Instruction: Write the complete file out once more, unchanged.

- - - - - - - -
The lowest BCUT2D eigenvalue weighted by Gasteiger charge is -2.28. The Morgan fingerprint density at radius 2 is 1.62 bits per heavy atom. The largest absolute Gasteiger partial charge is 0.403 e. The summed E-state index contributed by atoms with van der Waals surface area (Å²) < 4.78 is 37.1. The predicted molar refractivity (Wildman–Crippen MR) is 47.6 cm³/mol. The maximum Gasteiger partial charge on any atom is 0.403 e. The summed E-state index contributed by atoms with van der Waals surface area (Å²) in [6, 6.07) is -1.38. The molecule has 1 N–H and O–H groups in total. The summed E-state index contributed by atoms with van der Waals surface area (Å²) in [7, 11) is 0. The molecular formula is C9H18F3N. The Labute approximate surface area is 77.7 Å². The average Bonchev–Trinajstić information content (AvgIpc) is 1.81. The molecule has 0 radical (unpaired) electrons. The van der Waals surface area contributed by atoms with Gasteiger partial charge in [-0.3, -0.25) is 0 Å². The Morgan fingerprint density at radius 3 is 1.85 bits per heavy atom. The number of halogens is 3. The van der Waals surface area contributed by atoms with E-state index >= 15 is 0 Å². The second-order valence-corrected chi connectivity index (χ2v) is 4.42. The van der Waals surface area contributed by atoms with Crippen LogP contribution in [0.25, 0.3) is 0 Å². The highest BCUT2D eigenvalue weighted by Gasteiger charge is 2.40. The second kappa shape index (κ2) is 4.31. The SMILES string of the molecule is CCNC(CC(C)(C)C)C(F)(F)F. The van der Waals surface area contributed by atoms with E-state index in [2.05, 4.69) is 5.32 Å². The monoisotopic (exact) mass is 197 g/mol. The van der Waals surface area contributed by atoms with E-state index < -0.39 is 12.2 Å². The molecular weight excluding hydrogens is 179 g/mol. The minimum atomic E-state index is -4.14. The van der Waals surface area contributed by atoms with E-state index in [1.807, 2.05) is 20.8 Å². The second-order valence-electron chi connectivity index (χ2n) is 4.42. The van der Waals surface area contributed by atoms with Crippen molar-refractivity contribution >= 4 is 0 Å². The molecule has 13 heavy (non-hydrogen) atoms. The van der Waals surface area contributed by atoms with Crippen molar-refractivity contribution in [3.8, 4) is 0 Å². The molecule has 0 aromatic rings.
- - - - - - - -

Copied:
The lowest BCUT2D eigenvalue weighted by Gasteiger charge is -2.28. The Morgan fingerprint density at radius 2 is 1.62 bits per heavy atom. The largest absolute Gasteiger partial charge is 0.403 e. The summed E-state index contributed by atoms with van der Waals surface area (Å²) < 4.78 is 37.1. The predicted molar refractivity (Wildman–Crippen MR) is 47.6 cm³/mol. The maximum Gasteiger partial charge on any atom is 0.403 e. The summed E-state index contributed by atoms with van der Waals surface area (Å²) in [6, 6.07) is -1.38. The molecule has 1 N–H and O–H groups in total. The summed E-state index contributed by atoms with van der Waals surface area (Å²) in [7, 11) is 0. The molecular formula is C9H18F3N. The Labute approximate surface area is 77.7 Å². The average Bonchev–Trinajstić information content (AvgIpc) is 1.81. The molecule has 0 radical (unpaired) electrons. The van der Waals surface area contributed by atoms with Gasteiger partial charge in [-0.3, -0.25) is 0 Å². The Morgan fingerprint density at radius 3 is 1.85 bits per heavy atom. The number of halogens is 3. The van der Waals surface area contributed by atoms with E-state index >= 15 is 0 Å². The second-order valence-corrected chi connectivity index (χ2v) is 4.42. The van der Waals surface area contributed by atoms with Crippen LogP contribution in [0.25, 0.3) is 0 Å². The highest BCUT2D eigenvalue weighted by Gasteiger charge is 2.40. The second kappa shape index (κ2) is 4.31. The SMILES string of the molecule is CCNC(CC(C)(C)C)C(F)(F)F. The van der Waals surface area contributed by atoms with E-state index in [2.05, 4.69) is 5.32 Å². The monoisotopic (exact) mass is 197 g/mol. The van der Waals surface area contributed by atoms with E-state index < -0.39 is 12.2 Å². The molecular weight excluding hydrogens is 179 g/mol. The minimum atomic E-state index is -4.14. The van der Waals surface area contributed by atoms with E-state index in [1.807, 2.05) is 20.8 Å². The second-order valence-electron chi connectivity index (χ2n) is 4.42. The van der Waals surface area contributed by atoms with Crippen molar-refractivity contribution >= 4 is 0 Å². The molecule has 13 heavy (non-hydrogen) atoms. The van der Waals surface area contributed by atoms with Crippen molar-refractivity contribution in [3.8, 4) is 0 Å². The molecule has 0 aromatic rings.